Pete Wargent blogspot

Co-founder & CEO of AllenWargent property buyer's agents, offices in Brisbane (Riverside) & Sydney (Martin Place), and CEO of WargentAdvisory (providing subscription analysis, reports & services to institutional clients).

5 x finance/investment author - 'Get a Financial Grip: a simple plan for financial freedom’ (2012) rated Top 10 finance books by Money Magazine & Dymocks.

"Unfortunately so much commentary is self-serving or sensationalist. Pete Wargent shines through with his clear, sober & dispassionate analysis of the housing market, which is so valuable. Pete drills into the facts & unlocks the details that others gloss over in their rush to get a headline. On housing Pete is a must read, must follow - he is one of the finest property analysts in Australia" - Stephen Koukoulas, MD of Market Economics, former Senior Economics Adviser to Prime Minister Gillard.

"Pete is one of Australia's brightest financial minds - a must-follow for articulate, accurate & in-depth analysis." - David Scutt, Business Insider, leading Australian market analyst.

"I've been investing for over 40 years & read nearly every investment book ever written yet I still learned new concepts in his books. Pete Wargent is one of Australia's finest young financial commentators." - Michael Yardney, Australia's leading property expert, Amazon #1 best-selling author.

"The most knowledgeable person on Aussie real estate markets - Pete's work is great, loads of good data and charts, the most comprehensive analyst I follow in Australia. If you follow Australia, follow Pete Wargent" - Jonathan Tepper, Variant Perception, Global Macroeconomic Research, and author of the New York Times bestsellers 'End Game' and 'Code Red'.

"The level of detail in Pete's work is superlative across all of Australia's housing markets" - Grant Williams, co-founder RealVision - where world class experts share their thoughts on economics & finance - & author of Things That Make You Go of the world's most popular & widely-read financial publications.

"Wargent is a bald-faced realty foghorn" - David Llewellyn-Smith, MacroBusiness.

Sunday, 22 June 2014

NSW is the star economy (+3% growth in FY2014, 2015, 2016...)

I've been arguing for a long time that New South Wales will be Australia's star economy of the coming decade.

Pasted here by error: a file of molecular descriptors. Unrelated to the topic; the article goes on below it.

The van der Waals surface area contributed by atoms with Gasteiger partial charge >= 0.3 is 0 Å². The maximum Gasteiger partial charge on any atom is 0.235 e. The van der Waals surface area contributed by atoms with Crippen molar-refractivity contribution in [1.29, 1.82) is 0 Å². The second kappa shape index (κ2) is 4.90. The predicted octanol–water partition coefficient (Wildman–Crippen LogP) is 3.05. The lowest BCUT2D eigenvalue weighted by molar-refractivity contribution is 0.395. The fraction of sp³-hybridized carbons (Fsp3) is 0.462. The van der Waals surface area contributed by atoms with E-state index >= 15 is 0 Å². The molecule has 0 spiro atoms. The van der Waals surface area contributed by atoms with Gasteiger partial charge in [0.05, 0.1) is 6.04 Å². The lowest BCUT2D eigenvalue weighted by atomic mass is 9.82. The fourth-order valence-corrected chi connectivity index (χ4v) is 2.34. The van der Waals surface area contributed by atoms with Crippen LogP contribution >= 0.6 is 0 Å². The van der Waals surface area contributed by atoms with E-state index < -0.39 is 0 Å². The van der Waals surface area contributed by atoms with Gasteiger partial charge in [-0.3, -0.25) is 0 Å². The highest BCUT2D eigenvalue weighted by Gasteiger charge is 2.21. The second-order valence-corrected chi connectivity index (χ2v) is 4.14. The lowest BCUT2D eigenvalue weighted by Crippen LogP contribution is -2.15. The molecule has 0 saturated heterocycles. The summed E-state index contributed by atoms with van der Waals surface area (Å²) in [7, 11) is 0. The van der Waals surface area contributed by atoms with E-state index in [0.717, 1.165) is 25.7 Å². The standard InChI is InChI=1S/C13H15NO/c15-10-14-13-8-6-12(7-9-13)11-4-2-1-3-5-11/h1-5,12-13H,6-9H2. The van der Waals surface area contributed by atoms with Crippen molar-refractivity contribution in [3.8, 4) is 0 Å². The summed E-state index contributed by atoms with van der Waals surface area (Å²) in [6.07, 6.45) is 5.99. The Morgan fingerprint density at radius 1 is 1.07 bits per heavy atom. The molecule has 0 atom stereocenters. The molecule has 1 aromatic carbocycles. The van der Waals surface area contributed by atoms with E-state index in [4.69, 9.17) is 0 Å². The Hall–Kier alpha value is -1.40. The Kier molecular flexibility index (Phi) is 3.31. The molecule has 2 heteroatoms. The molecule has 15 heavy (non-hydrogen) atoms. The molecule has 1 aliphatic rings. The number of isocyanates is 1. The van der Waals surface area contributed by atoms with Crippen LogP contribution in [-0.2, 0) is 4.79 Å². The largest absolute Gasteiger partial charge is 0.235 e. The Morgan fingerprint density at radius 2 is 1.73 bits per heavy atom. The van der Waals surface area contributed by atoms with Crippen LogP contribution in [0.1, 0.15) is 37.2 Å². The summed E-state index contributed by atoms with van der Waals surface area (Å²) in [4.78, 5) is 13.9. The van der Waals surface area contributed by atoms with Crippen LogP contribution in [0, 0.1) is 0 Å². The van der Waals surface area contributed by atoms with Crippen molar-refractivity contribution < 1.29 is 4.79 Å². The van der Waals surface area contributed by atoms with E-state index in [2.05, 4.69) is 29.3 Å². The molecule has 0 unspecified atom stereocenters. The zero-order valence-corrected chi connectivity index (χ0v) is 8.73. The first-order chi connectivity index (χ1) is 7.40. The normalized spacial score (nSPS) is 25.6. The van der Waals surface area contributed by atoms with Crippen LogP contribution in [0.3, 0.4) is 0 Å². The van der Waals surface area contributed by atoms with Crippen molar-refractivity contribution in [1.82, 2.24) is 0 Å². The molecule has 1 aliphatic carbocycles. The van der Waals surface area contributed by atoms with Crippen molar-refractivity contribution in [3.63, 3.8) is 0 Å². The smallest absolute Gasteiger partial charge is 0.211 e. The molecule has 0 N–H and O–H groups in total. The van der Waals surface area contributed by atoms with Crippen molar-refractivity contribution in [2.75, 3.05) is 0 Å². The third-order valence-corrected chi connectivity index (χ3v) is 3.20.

There are a number of reasons for that, including Sydney becoming a world class financial hub for Asia, and the harbour city becoming a self-sustaining jobs magnet, resulting in population growth and increased economic activity.

One of the key points I've been making is that Sydney in particular, unlike other locations, is not mining construction dependent, and the city has a massive backlog of homes and infrastructure to be constructed, and is is this which is going to kick-start the state economy into pole position.

In fact, it is already happening, with New South Wales to record 3% economic growth in 2014, and the state being forecast to do the same again in 2015, and in 2016 too.

The crux of the issue is that Australia's economic growth has for too long been reliant upon construction of mining and resources projects (engineering construction), and needs to rebalance towards other forms of construction while mining production ramps up (click chart):

There is some evidence of this rebalancing being underway, but the response to date has been somewhat moderate (click chart):

So far, the growth in resi construction has been mostly about a growth in apartment construction rather than detached houses as Australian shifts towards medium density living (click chart):

What is not in doubt is the rapidly escalating level of construction being undertaken in New South Wales, with total construction work done leaping by a whopping 40% over the last couple years since 2012 in response to low interest rates (click chart):

On a related theme, as usual another great piece yesterday from Ross Gittins here, which highlighted the challenges facing the mining states while New South Wales becomes the economic powerhouse:

"And this week's NSW budget papers show its government expects its acceleration to be even faster. NSW managed growth of just 1.8 per cent last financial year, but it's expected to have accelerated to 3 per cent in the year just ending, and to stay at that rate in the coming year and the following one.

So, while Victoria is expecting to catch up with the national average in the coming financial year, NSW believes it has already exceeded it, and will continue growing faster than average in 2014-15. Only by the following year, 2015-16, will the nation have caught up.

The rapid fall-off in mining construction in the coming financial year and the year after will cause those two states to grow far more slowly - maybe even contract in WA's case - while NSW and Victoria steam on.

NSW has a big backlog of home construction - arising from problems on the supply side that are the product of micro-economic mismanagement by this state government's predecessors. Its home building activity has already taken off, with much further to run.

Put all that together and you see why the last are about to start coming first."